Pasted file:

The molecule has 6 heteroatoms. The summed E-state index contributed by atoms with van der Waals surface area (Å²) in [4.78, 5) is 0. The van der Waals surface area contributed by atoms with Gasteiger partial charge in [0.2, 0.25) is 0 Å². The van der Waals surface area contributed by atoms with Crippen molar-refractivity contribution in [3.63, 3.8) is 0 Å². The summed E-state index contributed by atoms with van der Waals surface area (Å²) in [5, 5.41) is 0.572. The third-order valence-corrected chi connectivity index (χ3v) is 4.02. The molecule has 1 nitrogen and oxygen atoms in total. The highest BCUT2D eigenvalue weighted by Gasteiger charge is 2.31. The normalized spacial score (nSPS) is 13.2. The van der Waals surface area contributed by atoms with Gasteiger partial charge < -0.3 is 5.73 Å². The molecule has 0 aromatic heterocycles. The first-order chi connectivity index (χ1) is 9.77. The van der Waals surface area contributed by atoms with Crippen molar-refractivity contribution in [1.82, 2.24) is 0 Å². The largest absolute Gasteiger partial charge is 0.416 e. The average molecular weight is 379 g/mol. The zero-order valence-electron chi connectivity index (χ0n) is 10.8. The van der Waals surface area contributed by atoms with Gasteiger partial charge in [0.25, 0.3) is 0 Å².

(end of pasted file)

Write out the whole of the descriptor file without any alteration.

The molecule has 6 heteroatoms. The summed E-state index contributed by atoms with van der Waals surface area (Å²) in [4.78, 5) is 0. The van der Waals surface area contributed by atoms with Gasteiger partial charge in [0.2, 0.25) is 0 Å². The van der Waals surface area contributed by atoms with Crippen molar-refractivity contribution in [3.63, 3.8) is 0 Å². The summed E-state index contributed by atoms with van der Waals surface area (Å²) in [5, 5.41) is 0.572. The third-order valence-corrected chi connectivity index (χ3v) is 4.02. The molecule has 1 nitrogen and oxygen atoms in total. The highest BCUT2D eigenvalue weighted by Gasteiger charge is 2.31. The normalized spacial score (nSPS) is 13.2. The van der Waals surface area contributed by atoms with Gasteiger partial charge < -0.3 is 5.73 Å². The molecule has 0 aromatic heterocycles. The first-order chi connectivity index (χ1) is 9.77. The van der Waals surface area contributed by atoms with Crippen molar-refractivity contribution in [1.82, 2.24) is 0 Å². The largest absolute Gasteiger partial charge is 0.416 e. The average molecular weight is 379 g/mol. The zero-order valence-electron chi connectivity index (χ0n) is 10.8. The van der Waals surface area contributed by atoms with Gasteiger partial charge in [0.25, 0.3) is 0 Å².